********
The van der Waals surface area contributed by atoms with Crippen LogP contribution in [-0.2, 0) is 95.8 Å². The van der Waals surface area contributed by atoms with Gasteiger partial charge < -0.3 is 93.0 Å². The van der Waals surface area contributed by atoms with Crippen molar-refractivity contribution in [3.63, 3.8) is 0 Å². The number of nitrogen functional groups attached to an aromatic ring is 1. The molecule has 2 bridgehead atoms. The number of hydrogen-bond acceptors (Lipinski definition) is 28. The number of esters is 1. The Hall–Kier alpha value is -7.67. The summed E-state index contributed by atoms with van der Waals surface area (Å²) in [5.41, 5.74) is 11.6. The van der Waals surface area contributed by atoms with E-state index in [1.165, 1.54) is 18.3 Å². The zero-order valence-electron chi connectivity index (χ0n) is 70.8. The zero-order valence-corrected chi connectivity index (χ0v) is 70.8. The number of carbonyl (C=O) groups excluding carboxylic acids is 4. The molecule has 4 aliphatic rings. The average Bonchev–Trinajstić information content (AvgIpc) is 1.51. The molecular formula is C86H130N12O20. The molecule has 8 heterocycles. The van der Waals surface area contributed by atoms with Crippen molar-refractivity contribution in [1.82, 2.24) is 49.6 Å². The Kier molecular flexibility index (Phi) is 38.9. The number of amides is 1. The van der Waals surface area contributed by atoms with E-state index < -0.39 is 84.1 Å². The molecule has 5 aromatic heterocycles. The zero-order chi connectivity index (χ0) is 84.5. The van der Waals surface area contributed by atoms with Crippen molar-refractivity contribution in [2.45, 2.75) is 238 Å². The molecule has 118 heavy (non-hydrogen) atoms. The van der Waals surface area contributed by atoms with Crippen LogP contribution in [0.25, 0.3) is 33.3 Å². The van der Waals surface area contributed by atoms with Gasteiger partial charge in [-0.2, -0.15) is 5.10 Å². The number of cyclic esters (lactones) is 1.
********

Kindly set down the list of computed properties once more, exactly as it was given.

The van der Waals surface area contributed by atoms with Crippen LogP contribution in [-0.2, 0) is 95.8 Å². The van der Waals surface area contributed by atoms with Gasteiger partial charge < -0.3 is 93.0 Å². The van der Waals surface area contributed by atoms with Crippen molar-refractivity contribution in [3.63, 3.8) is 0 Å². The number of nitrogen functional groups attached to an aromatic ring is 1. The molecule has 2 bridgehead atoms. The number of hydrogen-bond acceptors (Lipinski definition) is 28. The number of esters is 1. The Hall–Kier alpha value is -7.67. The summed E-state index contributed by atoms with van der Waals surface area (Å²) in [5.41, 5.74) is 11.6. The van der Waals surface area contributed by atoms with E-state index in [1.165, 1.54) is 18.3 Å². The zero-order valence-electron chi connectivity index (χ0n) is 70.8. The zero-order valence-corrected chi connectivity index (χ0v) is 70.8. The number of carbonyl (C=O) groups excluding carboxylic acids is 4. The molecule has 4 aliphatic rings. The average Bonchev–Trinajstić information content (AvgIpc) is 1.51. The molecular formula is C86H130N12O20. The molecule has 8 heterocycles. The van der Waals surface area contributed by atoms with Crippen molar-refractivity contribution in [1.82, 2.24) is 49.6 Å². The Kier molecular flexibility index (Phi) is 38.9. The number of amides is 1. The van der Waals surface area contributed by atoms with E-state index < -0.39 is 84.1 Å². The molecule has 5 aromatic heterocycles. The zero-order chi connectivity index (χ0) is 84.5. The van der Waals surface area contributed by atoms with Crippen molar-refractivity contribution in [2.45, 2.75) is 238 Å². The molecule has 118 heavy (non-hydrogen) atoms. The van der Waals surface area contributed by atoms with Crippen LogP contribution in [0.25, 0.3) is 33.3 Å². The van der Waals surface area contributed by atoms with Gasteiger partial charge in [-0.2, -0.15) is 5.10 Å². The number of cyclic esters (lactones) is 1.